World War II shipbuilders of Pontypool

It’s not widely known that, during World War II, two fleets of ships were built in Pontypool: aircraft carriers, battleships, cruisers, destroyers and submarines. It is also not widely known that one fleet was built by my friend, Eric Smith, and the other was built by me. We were about twelve years of age at the time.

We were both keen fretworkers and avid readers of “Hobbies Weekly” a magazine which encouraged that and other crafts and which we bought most weeks. Unfortunately, because of the shortage of paper during the war, the magazine shrank in size until it was an extremely thin publication indeed. But, from time to time, they issued their blueprints for various aspects of fretwork and Eric and I were both thrilled when one copy advertised plans for a fleet of model ships. We had both bought fretsaws and small fretwork tables which were designed to be clamped to the edge of a suitable table.

We’d seen some earlier pre-war copies of “Hobbies Weekly” and at that time small strips of neatly planed wood in various lengths and thicknesses could be bought, but, during the war, such luxuries disappeared and we were reduced to haunting the fruit shops of Pontypool looking for suitable apple or orange boxes which we could generally buy for sixpence each. That was rather expensive, but a whole box would supply enough wood for several ships; the only trouble with it was that it was not planed wood but was quite rough so a lot of hard work with sandpaper was required before we could use it. Still, it was all part of the fun.

We both spent many hours on dark evenings cutting out the many small pieces and gluing them together with Croid glue which was a very strong and effective glue for wood. Then we would paint the ships grey, eventually ending up with a splendid fleet each which we used to stage imaginary battles. They also served as targets for bombing raids by our Dinkey Toy aircraft.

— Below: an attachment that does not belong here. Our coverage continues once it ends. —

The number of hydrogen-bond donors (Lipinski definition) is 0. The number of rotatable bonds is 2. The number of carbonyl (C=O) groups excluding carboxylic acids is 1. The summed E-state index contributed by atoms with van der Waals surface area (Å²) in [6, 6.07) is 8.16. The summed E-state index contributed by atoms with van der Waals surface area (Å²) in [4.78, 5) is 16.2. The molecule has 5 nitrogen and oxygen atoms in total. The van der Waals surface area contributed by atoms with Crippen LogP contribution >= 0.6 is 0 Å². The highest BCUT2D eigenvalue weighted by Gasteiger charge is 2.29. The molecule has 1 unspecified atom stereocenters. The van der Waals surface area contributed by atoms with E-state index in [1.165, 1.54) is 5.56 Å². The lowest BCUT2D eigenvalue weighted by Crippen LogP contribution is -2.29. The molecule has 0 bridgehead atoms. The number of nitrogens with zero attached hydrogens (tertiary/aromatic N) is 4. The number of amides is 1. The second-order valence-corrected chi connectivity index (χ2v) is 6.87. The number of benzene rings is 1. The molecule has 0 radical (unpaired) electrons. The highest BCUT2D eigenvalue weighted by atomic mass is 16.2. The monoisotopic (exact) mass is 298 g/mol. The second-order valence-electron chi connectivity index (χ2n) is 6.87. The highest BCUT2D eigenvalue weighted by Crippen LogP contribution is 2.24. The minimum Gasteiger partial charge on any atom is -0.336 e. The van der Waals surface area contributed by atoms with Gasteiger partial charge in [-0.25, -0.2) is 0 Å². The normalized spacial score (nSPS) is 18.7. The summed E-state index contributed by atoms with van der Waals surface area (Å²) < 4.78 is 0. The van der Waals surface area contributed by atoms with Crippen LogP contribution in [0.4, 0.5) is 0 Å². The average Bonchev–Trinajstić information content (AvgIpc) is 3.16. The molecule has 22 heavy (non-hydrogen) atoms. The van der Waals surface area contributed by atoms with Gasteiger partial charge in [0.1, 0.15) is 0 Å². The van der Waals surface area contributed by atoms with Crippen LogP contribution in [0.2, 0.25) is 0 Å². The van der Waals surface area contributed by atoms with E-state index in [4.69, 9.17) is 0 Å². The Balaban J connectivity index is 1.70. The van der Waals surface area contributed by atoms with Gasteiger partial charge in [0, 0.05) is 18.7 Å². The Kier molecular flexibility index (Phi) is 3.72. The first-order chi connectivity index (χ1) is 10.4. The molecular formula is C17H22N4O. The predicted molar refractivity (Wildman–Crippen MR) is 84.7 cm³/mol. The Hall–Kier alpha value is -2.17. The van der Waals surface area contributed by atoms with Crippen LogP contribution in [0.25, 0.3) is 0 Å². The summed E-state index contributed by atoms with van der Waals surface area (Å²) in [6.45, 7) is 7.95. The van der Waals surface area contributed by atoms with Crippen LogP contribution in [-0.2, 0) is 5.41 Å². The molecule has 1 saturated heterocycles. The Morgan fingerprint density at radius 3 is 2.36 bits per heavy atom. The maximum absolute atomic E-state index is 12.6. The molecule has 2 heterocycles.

When we were about fifteen we became more ambitious and decided to build a real boat that we planned to sail on the fishponds just off the Crumlin Road. We decided to construct a six foot, twin-hulled catamaran. As we had a reasonably large shed at the rear of Garfield, we decided that the shipyard would be there as it was possible to keep the partly built vessel inside the shed until its completion.

Of course, whereas one apple or orange box would supply enough wood for several model ships, we realized that, for the catamaran, we’d need a number of boxes together with a large number of nails and a good supply of putty. We finally decided on our design: both hulls would be made from fruit boxes and the deck would be an opened out tea-chest.

For weeks, whenever the weather gave us the opportunity to work outside, we worked on our project and eventually we’d completed one of the hulls. We discovered that, because of the small knot holes etc. the amount of putty needed was considerable. At the end of the project we’d used about five pounds of it. Having made one hull, we’d honed our skills and the second one was completed much quicker. Then came the grand moment when we opened out our tea-chest and fixed it to the hulls to form the deck of the catamaran. Our craft was assembled and we stood back admiring our handiwork with considerable pride.

Admittedly our humble craft lacked the finesse and skill of true shipbuilders; Cammell Laird and Swan Hunter might not have given us the time of day, and it has to be admitted that our boat had numerous cracks filled with putty and a general outline that could hardly be described as sleek but we were reasonably satisfied with our efforts. We thought that a final sandpapering would make it ready for painting. We also decided that the best way to paint it would be to stand it on one end so that we could get at all parts except the ends of the two hulls. We gave it an initial coat of undercoat and, when that was dry, we turned the craft upside down to paint the unpainted ends. The quality of the paint during the war was not exceptional but it seemed to do the trick. When it was dry we hauled the boat into the shed to allow the paint to harden before applying the final coat of gloss. Being by that time all in one piece, the catamaran was quite a heavy object but we finally managed to get it inside the shed.